A trial giving heroin users' family members and friends a drug to prevent overdoses has been hailed a success, and may even reduce overall heroin use, WA researchers say.
Coverage of the NDRI evaluation of WASUA's naloxone program. Another great eample of the importance of peer distribution in preventing overdose deaths and injuries. You can see the full report here: http://sco.lt/5pFpSr.
The Swedish government has launched an inquiry into why Sweden has among the highest number of drug-related deaths in the EU despite its zero-tolerance policy.
International evidence indicates that the high death rate (particularly from overdose) is a direct result of Sweden's 'zero tolerance' policy. The way forward is clear: a greater focus on harm reduction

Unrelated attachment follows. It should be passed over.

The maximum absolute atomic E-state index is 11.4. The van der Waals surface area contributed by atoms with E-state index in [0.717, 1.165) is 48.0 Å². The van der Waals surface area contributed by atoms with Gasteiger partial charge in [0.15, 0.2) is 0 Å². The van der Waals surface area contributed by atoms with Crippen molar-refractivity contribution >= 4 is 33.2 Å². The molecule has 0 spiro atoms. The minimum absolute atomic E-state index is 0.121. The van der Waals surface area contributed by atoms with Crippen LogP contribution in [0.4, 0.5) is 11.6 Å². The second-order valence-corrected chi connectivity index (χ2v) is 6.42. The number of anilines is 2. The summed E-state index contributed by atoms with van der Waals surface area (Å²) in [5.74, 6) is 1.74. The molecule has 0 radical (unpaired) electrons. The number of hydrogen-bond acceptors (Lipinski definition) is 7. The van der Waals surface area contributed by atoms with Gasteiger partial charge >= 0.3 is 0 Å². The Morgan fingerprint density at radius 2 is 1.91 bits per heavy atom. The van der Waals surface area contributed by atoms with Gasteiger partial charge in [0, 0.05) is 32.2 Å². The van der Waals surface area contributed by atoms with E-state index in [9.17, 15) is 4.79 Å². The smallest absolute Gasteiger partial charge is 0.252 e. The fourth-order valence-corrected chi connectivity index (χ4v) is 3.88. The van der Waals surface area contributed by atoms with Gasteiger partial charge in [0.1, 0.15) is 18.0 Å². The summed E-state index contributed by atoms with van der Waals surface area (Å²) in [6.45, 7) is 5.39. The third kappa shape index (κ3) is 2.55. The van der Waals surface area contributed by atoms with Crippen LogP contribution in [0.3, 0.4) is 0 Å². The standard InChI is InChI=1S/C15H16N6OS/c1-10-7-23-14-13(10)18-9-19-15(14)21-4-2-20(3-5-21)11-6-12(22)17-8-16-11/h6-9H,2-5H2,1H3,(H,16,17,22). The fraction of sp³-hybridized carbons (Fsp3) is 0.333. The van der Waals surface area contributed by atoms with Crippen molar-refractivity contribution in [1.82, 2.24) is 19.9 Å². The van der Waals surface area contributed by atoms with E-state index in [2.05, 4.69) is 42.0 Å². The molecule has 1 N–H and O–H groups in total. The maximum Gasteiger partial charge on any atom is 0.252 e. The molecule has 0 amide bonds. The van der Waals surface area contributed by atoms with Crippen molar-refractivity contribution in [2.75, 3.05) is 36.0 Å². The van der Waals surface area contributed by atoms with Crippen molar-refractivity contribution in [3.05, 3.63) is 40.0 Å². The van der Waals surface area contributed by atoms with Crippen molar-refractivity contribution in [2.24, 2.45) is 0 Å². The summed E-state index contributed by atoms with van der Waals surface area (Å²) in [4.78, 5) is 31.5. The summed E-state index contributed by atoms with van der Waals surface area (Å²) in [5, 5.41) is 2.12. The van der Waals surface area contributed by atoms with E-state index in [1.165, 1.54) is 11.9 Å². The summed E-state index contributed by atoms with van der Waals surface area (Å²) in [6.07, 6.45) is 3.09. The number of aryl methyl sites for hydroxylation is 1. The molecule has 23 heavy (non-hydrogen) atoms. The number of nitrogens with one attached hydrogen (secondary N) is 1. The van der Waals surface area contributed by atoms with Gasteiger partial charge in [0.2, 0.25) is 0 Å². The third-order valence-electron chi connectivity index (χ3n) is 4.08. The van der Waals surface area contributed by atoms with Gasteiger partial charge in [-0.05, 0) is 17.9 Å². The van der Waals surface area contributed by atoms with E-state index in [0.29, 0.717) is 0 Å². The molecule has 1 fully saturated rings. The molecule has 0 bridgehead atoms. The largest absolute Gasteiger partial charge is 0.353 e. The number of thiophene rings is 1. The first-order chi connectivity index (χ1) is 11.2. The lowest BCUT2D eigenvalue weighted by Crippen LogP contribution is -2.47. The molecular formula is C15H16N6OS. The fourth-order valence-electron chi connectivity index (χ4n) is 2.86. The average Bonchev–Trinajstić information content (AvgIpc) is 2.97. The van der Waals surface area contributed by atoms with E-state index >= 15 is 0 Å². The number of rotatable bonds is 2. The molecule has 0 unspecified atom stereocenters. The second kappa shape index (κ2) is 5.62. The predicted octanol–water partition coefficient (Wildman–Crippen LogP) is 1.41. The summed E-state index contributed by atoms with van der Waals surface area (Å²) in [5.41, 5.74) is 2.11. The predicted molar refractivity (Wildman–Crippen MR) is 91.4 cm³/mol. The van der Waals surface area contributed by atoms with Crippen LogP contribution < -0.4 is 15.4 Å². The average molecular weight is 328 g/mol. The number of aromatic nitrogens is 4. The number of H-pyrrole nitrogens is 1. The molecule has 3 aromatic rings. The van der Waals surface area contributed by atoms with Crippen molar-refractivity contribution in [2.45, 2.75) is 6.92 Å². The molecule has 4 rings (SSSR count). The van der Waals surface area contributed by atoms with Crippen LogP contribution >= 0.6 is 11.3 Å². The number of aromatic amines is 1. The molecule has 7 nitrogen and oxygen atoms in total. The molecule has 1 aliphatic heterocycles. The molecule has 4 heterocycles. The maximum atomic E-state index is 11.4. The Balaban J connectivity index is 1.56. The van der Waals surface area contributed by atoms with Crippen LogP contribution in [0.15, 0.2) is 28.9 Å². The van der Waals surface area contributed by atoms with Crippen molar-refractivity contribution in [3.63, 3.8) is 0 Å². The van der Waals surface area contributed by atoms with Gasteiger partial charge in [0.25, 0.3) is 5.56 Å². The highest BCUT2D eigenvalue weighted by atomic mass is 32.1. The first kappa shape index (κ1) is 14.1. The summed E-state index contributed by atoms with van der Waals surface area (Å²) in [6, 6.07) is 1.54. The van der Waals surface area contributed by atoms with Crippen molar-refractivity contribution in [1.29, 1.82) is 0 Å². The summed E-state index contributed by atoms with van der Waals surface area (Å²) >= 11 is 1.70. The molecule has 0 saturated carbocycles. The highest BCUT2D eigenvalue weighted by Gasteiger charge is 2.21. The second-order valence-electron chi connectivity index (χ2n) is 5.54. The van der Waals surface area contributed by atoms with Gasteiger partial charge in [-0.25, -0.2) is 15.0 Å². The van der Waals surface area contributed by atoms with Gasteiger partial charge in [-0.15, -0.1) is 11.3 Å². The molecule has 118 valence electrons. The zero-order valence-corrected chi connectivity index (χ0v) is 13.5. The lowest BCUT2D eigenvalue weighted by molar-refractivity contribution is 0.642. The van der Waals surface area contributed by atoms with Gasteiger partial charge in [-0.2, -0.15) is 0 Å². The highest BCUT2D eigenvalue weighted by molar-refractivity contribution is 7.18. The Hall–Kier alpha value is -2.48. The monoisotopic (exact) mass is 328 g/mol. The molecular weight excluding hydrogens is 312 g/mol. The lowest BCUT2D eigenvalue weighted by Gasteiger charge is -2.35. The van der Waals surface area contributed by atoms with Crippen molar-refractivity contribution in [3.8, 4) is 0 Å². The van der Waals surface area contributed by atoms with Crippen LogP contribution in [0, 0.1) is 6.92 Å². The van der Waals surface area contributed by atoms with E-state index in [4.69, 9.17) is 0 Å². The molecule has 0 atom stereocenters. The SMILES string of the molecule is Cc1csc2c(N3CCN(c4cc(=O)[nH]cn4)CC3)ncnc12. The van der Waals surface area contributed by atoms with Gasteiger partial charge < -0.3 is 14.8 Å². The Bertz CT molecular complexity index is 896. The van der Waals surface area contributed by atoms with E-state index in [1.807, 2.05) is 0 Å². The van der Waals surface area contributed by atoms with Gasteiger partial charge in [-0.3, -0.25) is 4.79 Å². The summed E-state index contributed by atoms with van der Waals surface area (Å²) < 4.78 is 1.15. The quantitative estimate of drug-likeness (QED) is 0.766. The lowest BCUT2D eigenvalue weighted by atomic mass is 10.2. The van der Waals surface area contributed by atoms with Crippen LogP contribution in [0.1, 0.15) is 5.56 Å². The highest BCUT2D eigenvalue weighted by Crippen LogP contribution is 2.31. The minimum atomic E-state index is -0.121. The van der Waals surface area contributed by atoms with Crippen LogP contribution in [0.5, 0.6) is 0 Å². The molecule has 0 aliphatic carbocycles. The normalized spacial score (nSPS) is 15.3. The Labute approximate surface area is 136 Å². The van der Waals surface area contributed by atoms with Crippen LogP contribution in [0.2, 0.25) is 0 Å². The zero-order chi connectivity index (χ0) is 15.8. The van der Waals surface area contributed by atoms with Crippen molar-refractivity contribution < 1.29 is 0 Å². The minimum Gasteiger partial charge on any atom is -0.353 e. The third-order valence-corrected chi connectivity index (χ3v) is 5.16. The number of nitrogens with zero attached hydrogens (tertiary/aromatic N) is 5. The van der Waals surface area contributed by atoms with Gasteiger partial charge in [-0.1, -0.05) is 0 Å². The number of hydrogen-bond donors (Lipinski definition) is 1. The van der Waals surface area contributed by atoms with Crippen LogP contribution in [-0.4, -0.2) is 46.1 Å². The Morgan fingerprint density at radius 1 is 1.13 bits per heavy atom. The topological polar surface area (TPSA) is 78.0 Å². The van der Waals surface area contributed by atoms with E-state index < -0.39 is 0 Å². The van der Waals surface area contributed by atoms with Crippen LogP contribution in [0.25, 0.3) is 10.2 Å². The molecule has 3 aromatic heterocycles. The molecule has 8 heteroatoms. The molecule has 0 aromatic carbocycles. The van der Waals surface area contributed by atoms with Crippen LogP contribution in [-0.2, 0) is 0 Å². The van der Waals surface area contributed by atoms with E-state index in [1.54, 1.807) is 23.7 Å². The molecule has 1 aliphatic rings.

Greens propose pill testing trial, saying it will save lives.
A predictable response from the libs, but a little puzzling from Labor, given yesterday's commitment to discussing the merits of decriminalisation: http://sco.lt/7qtZ2n. Monica Barratt (as ever) provides a voice of reason (and research evidence) in response to ideological opposition.
DRINKING alcohol at home is the most dangerous place to enjoy a beverage.
Highlighting a range of research that identifies the need for a policy approach that doesn't just address public drinking, but the range of harms associated with alcohol consumed at home. See today's related coverage: http://sco.lt/5y2ZLl.